see what the @littlelitbookseries crew are giggling about this month:
@averyandaugustine @bonjour_mes_amies @braveandkindbooks @carterhiggins @littlebooksbigworld @live_read_write @livingbythepagewithnatalie @maandpamodern @picturethisbook @sunlitpages @teeandpenguin @the.bookwormclub @writesinla

comment 9 star 106 October 2018

Although we now live in a university town my kids know that between my husband and i we've lived in washington dc, london, chicago, atlanta, boston and cairo. they love poring over our well-worn london a-z book and finding our "street" where our flat was when we were pregnant with our eldest. they hear us reminisce about living on capitol hill and riding our bikes down by the monuments for picnic dinners. we go back to atlanta several times a year to visit family and went to chicago this past fall with the kids where dave was able to show them his old university of chicago stomping grounds. all this to say is that our kids know that cities are fabulous and unique in their own way and we look forward to exploring more with them: past favorites and new ones! 🗺 one fantastic picture book that has whetted their appetite is 'lots'​ which is written and amazingly illustrated by​ marc martin. it's a collection of interesting facts around the world (ie: how many cats live in cairo? where is the world's longest outdoor escalator-spoiler-hong kong). the illustrations are amazing and it's one that i leave out on the coffee table and let them have at it. and sometimes i do myself! let's just say that i know much more about ulaanbaatar that i ever thought possible. wink.​ published by big picture press in 2016. ​🌏📚 #livingbythepage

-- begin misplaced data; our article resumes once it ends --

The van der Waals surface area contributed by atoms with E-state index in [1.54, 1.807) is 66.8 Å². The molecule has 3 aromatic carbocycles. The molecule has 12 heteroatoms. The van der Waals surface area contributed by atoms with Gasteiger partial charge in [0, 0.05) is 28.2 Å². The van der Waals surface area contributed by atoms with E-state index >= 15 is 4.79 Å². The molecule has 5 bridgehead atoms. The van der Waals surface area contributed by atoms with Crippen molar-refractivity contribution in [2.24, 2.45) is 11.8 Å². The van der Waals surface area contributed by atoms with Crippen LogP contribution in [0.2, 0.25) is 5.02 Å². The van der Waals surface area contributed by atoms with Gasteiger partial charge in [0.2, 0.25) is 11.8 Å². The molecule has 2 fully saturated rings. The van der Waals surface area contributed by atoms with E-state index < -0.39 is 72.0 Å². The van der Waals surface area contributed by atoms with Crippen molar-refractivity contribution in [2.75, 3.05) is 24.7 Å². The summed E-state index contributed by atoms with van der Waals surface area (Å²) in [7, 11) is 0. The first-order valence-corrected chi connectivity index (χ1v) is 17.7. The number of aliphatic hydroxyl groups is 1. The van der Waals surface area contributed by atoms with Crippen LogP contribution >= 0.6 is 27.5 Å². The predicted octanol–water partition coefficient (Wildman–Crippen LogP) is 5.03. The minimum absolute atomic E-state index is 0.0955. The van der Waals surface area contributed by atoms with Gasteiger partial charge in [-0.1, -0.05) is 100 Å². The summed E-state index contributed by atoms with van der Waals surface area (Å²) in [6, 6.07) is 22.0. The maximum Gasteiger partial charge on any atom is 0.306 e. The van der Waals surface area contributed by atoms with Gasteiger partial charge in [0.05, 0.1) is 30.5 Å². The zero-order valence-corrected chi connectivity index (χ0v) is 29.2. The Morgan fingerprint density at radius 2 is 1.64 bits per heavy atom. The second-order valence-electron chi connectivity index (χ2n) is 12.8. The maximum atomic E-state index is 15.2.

the #littlelitbookseries this june is about all things cities! definitely check out these other great literary accounts for more urban inspiration:
@averyandaugustine @andieandave @bonjour_mes_amies @carterhiggins @littlebooksbigworld @live_read_write @maandpamodern @ourbookbag @picturethisbook @sunlitpages @teeandpenguin @the.bookwormclub @writesinla